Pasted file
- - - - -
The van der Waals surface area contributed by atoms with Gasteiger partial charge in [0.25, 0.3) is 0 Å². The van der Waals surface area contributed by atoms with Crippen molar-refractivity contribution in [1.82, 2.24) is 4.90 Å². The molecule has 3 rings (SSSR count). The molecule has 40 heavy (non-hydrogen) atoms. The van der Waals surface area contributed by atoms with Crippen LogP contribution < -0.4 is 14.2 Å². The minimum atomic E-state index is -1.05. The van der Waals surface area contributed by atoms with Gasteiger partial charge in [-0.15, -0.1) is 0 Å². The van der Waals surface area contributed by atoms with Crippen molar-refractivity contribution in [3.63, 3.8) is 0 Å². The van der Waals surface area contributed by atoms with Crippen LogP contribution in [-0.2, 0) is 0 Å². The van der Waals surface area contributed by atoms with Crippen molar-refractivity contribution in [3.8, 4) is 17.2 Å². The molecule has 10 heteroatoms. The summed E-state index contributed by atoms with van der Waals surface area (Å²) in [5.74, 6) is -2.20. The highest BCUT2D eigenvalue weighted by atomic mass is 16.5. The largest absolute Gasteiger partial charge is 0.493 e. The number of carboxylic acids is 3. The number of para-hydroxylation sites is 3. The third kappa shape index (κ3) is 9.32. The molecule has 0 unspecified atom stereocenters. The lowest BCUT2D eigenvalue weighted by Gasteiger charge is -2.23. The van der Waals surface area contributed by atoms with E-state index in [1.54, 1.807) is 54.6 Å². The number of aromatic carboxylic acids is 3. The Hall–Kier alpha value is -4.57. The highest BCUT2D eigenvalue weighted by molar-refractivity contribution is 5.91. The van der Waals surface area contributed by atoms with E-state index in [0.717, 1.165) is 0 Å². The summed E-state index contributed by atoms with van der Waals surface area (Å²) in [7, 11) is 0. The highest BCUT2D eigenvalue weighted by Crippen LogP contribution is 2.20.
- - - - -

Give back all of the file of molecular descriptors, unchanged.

The van der Waals surface area contributed by atoms with Gasteiger partial charge in [0.25, 0.3) is 0 Å². The van der Waals surface area contributed by atoms with Crippen molar-refractivity contribution in [1.82, 2.24) is 4.90 Å². The molecule has 3 rings (SSSR count). The molecule has 40 heavy (non-hydrogen) atoms. The van der Waals surface area contributed by atoms with Crippen LogP contribution < -0.4 is 14.2 Å². The minimum atomic E-state index is -1.05. The van der Waals surface area contributed by atoms with Gasteiger partial charge in [-0.15, -0.1) is 0 Å². The van der Waals surface area contributed by atoms with Crippen molar-refractivity contribution in [3.63, 3.8) is 0 Å². The van der Waals surface area contributed by atoms with Crippen LogP contribution in [-0.2, 0) is 0 Å². The van der Waals surface area contributed by atoms with Crippen molar-refractivity contribution in [3.8, 4) is 17.2 Å². The molecule has 10 heteroatoms. The summed E-state index contributed by atoms with van der Waals surface area (Å²) in [5.74, 6) is -2.20. The highest BCUT2D eigenvalue weighted by atomic mass is 16.5. The largest absolute Gasteiger partial charge is 0.493 e. The number of carboxylic acids is 3. The number of para-hydroxylation sites is 3. The third kappa shape index (κ3) is 9.32. The molecule has 0 unspecified atom stereocenters. The lowest BCUT2D eigenvalue weighted by Gasteiger charge is -2.23. The van der Waals surface area contributed by atoms with E-state index in [1.54, 1.807) is 54.6 Å². The number of aromatic carboxylic acids is 3. The Hall–Kier alpha value is -4.57. The highest BCUT2D eigenvalue weighted by molar-refractivity contribution is 5.91. The van der Waals surface area contributed by atoms with E-state index in [0.717, 1.165) is 0 Å². The summed E-state index contributed by atoms with van der Waals surface area (Å²) in [7, 11) is 0. The highest BCUT2D eigenvalue weighted by Crippen LogP contribution is 2.20.